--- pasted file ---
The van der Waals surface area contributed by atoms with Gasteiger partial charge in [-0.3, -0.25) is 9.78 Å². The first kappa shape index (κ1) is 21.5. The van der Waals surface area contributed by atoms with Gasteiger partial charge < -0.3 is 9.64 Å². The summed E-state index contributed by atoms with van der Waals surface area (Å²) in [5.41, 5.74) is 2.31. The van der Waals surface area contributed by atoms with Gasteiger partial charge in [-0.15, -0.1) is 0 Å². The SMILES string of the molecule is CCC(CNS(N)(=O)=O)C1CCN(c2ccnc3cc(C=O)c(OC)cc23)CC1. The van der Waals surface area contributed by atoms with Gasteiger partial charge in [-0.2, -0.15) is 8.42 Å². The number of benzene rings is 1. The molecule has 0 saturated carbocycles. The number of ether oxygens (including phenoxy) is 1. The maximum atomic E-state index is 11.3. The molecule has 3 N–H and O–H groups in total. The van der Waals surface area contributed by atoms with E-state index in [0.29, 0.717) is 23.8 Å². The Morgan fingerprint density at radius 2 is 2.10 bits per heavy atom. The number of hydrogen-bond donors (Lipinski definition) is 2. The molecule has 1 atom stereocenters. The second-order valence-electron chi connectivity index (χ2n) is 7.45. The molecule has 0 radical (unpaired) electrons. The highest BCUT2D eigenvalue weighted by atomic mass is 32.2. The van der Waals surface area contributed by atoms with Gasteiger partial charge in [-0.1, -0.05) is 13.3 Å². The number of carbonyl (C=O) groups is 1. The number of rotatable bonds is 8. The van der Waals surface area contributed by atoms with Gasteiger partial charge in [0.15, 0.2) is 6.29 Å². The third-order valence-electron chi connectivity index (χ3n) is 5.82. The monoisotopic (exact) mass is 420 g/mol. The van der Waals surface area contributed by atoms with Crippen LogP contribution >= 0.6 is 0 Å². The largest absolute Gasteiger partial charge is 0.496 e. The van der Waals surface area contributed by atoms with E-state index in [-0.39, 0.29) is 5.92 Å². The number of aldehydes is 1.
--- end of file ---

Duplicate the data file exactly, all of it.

The van der Waals surface area contributed by atoms with Gasteiger partial charge in [-0.3, -0.25) is 9.78 Å². The first kappa shape index (κ1) is 21.5. The van der Waals surface area contributed by atoms with Gasteiger partial charge < -0.3 is 9.64 Å². The summed E-state index contributed by atoms with van der Waals surface area (Å²) in [5.41, 5.74) is 2.31. The van der Waals surface area contributed by atoms with Gasteiger partial charge in [-0.15, -0.1) is 0 Å². The SMILES string of the molecule is CCC(CNS(N)(=O)=O)C1CCN(c2ccnc3cc(C=O)c(OC)cc23)CC1. The van der Waals surface area contributed by atoms with Gasteiger partial charge in [-0.2, -0.15) is 8.42 Å². The number of benzene rings is 1. The molecule has 0 saturated carbocycles. The number of ether oxygens (including phenoxy) is 1. The maximum atomic E-state index is 11.3. The molecule has 3 N–H and O–H groups in total. The van der Waals surface area contributed by atoms with E-state index in [0.29, 0.717) is 23.8 Å². The Morgan fingerprint density at radius 2 is 2.10 bits per heavy atom. The number of hydrogen-bond donors (Lipinski definition) is 2. The molecule has 1 atom stereocenters. The second-order valence-electron chi connectivity index (χ2n) is 7.45. The molecule has 0 radical (unpaired) electrons. The highest BCUT2D eigenvalue weighted by atomic mass is 32.2. The van der Waals surface area contributed by atoms with Gasteiger partial charge in [-0.1, -0.05) is 13.3 Å². The number of carbonyl (C=O) groups is 1. The number of rotatable bonds is 8. The van der Waals surface area contributed by atoms with Gasteiger partial charge in [0.15, 0.2) is 6.29 Å². The third-order valence-electron chi connectivity index (χ3n) is 5.82. The monoisotopic (exact) mass is 420 g/mol. The van der Waals surface area contributed by atoms with Crippen LogP contribution >= 0.6 is 0 Å². The largest absolute Gasteiger partial charge is 0.496 e. The van der Waals surface area contributed by atoms with E-state index in [-0.39, 0.29) is 5.92 Å². The number of aldehydes is 1.